...
            The loss of a soul is a very real and great loss to God and his will is that not ONE should perish.
            If that is the case, then where is the forgiveness and mercy towards the prodigal son's brother? He would appear to be in far greater need of understanding but instead he's criticized.

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              #21
              Originally posted by westminster View Post
              If that is the case, then where is the forgiveness and mercy towards the prodigal son's brother? He would appear to be in far greater need of understanding but instead he's criticized.
              I agree, but I don't think they 'did' counselling in the first century.
              'Pause you who read this, and think for a moment of the long chain of iron or gold, of thorns or flowers, that would never have bound you, but for the formation fo the first link on one memorable day'. Charles Dickens, Great Expectations

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                #22
                The brother is rightly criticised because his opinions are inconsistent with how he should be thinking; love for & his brothers redemption should, at the very least override his resentment.

                He should however not think in those terms, but we do err and sin as we are human, that is why we are offered grace and forgiveness.

                A condition of that is that we cease to look at things, or try and re-frame them, in human terms but with, simply put, the attitude of mind that God wishes us to adopt.

                If you set aside the notion of divinity, you are simply looking at the same set of circumstances but evaluating them on a different basis.

                The father believes that the son's prior behaviour should be ignored accepting that he is genuinely repentant. He believes that the Son is wrong to resent his brother. The reason that he does so is that is what he believes is the right way to act.

                An argument can be made for that resentment. It is therefore, in human terms, a matter of opinion. For those that believe, it is not, how we should feel is clear.

                That Wilfred is how I view the twin purpose of the parables, to explain and illustrate from God's POV.

                MTG I didn't miss the humour, it was the way the post developed, but in the spirit of LC's offering and question

                " You (the brother) are a miserable git- just be glad he has learnt his lesson and is back in your life. If you have time for petty resentment, then go take it out on the fields and dig some more holes until it's out of your system."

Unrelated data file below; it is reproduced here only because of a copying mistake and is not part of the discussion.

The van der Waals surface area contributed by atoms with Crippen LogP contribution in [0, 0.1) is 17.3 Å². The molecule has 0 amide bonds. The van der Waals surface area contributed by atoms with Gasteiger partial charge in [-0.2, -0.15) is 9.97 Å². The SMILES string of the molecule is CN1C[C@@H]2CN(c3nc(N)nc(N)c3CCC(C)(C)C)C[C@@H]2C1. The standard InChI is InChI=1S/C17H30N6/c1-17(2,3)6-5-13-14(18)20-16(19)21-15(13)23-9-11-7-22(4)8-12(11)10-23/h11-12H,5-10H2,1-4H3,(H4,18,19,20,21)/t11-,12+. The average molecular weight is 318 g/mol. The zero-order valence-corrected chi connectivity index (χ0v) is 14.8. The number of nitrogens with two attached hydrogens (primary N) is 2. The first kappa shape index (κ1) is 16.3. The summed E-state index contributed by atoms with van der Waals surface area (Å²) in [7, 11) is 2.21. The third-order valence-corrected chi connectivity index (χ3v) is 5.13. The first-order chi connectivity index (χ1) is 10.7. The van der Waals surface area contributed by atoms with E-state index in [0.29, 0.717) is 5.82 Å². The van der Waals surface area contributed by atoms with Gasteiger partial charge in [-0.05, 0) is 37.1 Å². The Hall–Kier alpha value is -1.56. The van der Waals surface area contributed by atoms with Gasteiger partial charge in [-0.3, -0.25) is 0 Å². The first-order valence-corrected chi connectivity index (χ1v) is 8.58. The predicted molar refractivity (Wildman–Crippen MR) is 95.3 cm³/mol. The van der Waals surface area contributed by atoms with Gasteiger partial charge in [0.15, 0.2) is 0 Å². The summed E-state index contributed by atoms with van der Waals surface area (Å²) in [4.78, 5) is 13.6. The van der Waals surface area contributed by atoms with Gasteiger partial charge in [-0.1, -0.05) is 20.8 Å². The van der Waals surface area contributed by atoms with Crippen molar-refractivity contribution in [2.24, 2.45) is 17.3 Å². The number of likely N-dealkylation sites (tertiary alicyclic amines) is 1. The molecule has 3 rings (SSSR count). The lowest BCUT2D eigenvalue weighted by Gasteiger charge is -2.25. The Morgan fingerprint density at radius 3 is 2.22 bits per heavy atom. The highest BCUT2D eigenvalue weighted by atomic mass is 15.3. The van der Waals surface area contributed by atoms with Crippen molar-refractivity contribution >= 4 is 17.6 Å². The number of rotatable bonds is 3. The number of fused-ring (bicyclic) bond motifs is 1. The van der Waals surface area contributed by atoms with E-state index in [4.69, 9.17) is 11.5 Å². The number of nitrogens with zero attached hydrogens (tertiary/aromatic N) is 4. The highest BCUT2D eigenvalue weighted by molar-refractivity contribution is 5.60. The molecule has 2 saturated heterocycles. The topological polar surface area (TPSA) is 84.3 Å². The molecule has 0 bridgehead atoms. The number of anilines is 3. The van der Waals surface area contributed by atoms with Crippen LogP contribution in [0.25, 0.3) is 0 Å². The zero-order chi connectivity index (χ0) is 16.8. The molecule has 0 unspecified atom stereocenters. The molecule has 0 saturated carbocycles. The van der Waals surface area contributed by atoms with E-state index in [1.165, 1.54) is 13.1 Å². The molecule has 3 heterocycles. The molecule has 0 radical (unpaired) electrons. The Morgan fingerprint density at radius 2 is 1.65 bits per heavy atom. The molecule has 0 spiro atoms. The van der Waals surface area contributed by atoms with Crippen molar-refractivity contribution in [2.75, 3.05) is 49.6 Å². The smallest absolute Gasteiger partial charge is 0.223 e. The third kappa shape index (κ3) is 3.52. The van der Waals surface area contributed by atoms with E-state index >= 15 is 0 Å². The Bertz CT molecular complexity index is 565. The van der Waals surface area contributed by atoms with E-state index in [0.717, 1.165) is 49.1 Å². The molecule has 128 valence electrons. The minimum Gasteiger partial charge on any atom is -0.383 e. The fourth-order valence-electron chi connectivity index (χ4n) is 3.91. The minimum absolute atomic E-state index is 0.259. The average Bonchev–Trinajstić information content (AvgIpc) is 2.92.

Based on the information posted, I offer my thoughts.Any action you then take is your liability. While commending individual effort, there is no substitute for a thorough review of documents and facts by paid for professional advisers.

                Comment


                  #23
                  Originally posted by leaseholdanswers View Post

                  That Wilfred is how I view the twin purpose of the parables, to explain and illustrate from God's POV.
                  As is the case with all the parables, explanation and illustration in action.
                  To know how rich you are, count the things you have which money can't buy.

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                    #24
                    Originally posted by wilfred View Post
                    As is the case with all the parables, explanation and illustration in action.
                    What I am driving at is that the text is taken as a matter for discussion and rationalising, often in human terms rather than divine.

                    God has a simple view, the parable is to explain and illustrate, not debate, nor, as they asked, be justified by asking for his authority to instruct anyone.
                    Based on the information posted, I offer my thoughts.Any action you then take is your liability. While commending individual effort, there is no substitute for a thorough review of documents and facts by paid for professional advisers.

                    Comment